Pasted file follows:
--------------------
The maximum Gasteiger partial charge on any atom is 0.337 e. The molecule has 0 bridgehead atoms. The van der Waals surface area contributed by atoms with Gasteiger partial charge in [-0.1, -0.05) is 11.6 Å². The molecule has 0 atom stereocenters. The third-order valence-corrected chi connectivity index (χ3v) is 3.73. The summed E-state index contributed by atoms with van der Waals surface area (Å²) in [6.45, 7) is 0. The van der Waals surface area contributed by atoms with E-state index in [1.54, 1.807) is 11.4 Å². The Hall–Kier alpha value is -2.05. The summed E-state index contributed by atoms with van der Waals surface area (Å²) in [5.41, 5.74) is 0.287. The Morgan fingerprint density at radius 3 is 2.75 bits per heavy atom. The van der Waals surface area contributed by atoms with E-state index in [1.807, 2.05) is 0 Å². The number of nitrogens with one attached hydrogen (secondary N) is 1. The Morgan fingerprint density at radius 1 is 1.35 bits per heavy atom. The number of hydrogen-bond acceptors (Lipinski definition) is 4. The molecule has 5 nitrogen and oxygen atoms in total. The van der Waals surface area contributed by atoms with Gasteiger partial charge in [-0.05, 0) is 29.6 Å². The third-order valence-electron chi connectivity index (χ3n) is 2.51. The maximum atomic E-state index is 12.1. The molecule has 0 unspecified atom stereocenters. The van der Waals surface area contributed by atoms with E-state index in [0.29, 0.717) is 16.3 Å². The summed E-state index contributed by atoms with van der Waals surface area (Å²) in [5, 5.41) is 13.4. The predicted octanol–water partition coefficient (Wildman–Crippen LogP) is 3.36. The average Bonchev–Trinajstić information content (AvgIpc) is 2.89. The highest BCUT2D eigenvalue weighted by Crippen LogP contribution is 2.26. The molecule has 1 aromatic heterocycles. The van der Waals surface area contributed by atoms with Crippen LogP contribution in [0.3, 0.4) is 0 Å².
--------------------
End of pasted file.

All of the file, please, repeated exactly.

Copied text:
The maximum Gasteiger partial charge on any atom is 0.337 e. The molecule has 0 bridgehead atoms. The van der Waals surface area contributed by atoms with Gasteiger partial charge in [-0.1, -0.05) is 11.6 Å². The molecule has 0 atom stereocenters. The third-order valence-corrected chi connectivity index (χ3v) is 3.73. The summed E-state index contributed by atoms with van der Waals surface area (Å²) in [6.45, 7) is 0. The van der Waals surface area contributed by atoms with E-state index in [1.54, 1.807) is 11.4 Å². The Hall–Kier alpha value is -2.05. The summed E-state index contributed by atoms with van der Waals surface area (Å²) in [5.41, 5.74) is 0.287. The Morgan fingerprint density at radius 3 is 2.75 bits per heavy atom. The van der Waals surface area contributed by atoms with E-state index in [1.807, 2.05) is 0 Å². The number of nitrogens with one attached hydrogen (secondary N) is 1. The Morgan fingerprint density at radius 1 is 1.35 bits per heavy atom. The number of hydrogen-bond acceptors (Lipinski definition) is 4. The molecule has 5 nitrogen and oxygen atoms in total. The van der Waals surface area contributed by atoms with Gasteiger partial charge in [-0.05, 0) is 29.6 Å². The third-order valence-electron chi connectivity index (χ3n) is 2.51. The maximum atomic E-state index is 12.1. The molecule has 0 unspecified atom stereocenters. The van der Waals surface area contributed by atoms with E-state index in [0.29, 0.717) is 16.3 Å². The summed E-state index contributed by atoms with van der Waals surface area (Å²) in [5, 5.41) is 13.4. The predicted octanol–water partition coefficient (Wildman–Crippen LogP) is 3.36. The average Bonchev–Trinajstić information content (AvgIpc) is 2.89. The highest BCUT2D eigenvalue weighted by Crippen LogP contribution is 2.26. The molecule has 1 aromatic heterocycles. The van der Waals surface area contributed by atoms with Crippen LogP contribution in [0.3, 0.4) is 0 Å².